My Madrid Museum Tour – The Reina Sofia
As indicated in my last post from my visit to the Prado, Madrid is an absolutely breathtaking city, with flavors, history, style, and a dash of daring-do atmosphere.
After my disappointing visit to the Museo del Prado, I was hesitant to continue on with my museum tour and instead focus on drinking Mojitos and enjoying the many Flamenco shows and restaurants this beautiful city has to offer… after all, they don’t even let me take photos of the art in the museum!?
But the next museum on my list was an absolute must. The National Museum “Centro de Arte Reina Sofía” or as the Madridians like to call it “la Sofia”, is Spain’s most important museum of 20th-century art and considered one of the most important contemporary art museums in the world.
This gem of a museum actually resides in an unassuming 18th-century hospital building that was converted into a museum in 1992. When you are making your way on the metro over to Sofia, don’t be shy and ask where it is because as important a landmark it might be for us art lovers, it is actually well hidden from the untrained touristy eye.
The old and relatively bland building (very uncharacteristic to the city of Madrid) has an outer elevator system which gives the place a unique look that sets it apart from the other buildings surrounding it.
Immediately as I walked into the museum I felt that I came to the right place. 2000+ works of art adorn the walls of the Sofia, with the great Surrealist styles of Salvador Dali, Juan Miro, and Pablo Picasso being the focus of this beautiful spectacle of modern art. And to top it all off taking pictures with a camera is allowed (excluding flash..)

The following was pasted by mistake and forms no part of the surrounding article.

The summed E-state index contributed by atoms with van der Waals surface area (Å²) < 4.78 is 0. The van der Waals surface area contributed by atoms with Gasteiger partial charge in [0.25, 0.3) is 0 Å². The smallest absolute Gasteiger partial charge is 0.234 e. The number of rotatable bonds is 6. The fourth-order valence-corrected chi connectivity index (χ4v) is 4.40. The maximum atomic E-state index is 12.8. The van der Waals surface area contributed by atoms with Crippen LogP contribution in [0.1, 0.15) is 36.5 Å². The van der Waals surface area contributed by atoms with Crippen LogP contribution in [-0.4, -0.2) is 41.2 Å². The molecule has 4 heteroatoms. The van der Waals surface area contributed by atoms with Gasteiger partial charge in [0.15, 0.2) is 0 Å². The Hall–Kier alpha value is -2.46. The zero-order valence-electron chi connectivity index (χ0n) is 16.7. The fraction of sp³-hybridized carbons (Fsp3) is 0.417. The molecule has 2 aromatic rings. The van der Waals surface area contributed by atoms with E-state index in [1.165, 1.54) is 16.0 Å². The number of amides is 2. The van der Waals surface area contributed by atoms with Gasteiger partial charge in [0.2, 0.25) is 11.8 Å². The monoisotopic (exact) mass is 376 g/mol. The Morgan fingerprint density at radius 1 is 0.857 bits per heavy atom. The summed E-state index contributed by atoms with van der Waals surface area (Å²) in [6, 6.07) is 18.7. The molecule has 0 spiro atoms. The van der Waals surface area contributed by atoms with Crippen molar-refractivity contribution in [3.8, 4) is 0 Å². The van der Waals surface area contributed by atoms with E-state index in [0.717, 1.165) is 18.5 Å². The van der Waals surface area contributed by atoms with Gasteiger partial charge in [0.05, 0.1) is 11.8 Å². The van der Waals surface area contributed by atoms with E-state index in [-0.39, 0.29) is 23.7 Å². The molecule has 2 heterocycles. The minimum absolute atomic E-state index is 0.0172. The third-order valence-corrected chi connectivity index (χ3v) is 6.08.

I made my way through the corridors and rooms and at almost every painting I felt emotions of sheer admiration as these are the works of the greatest artists ever. It is hard to explain what happens when you come face to face with a Dali painting, but it definitely throws you off. You can be grasped by terror, disgust, and even a mad laugh all at the same time.
The Juan Miro oil paintings that are in almost every corner give the museum a special feel with shapes and curves that turn the walls into 3-dimensional playgrounds.
But with all due respect to the 2000 plus paintings and creations in Sofia, there is one special painting that makes the whole trip to Madrid worth your while.
Next up my encounter with the Guernica…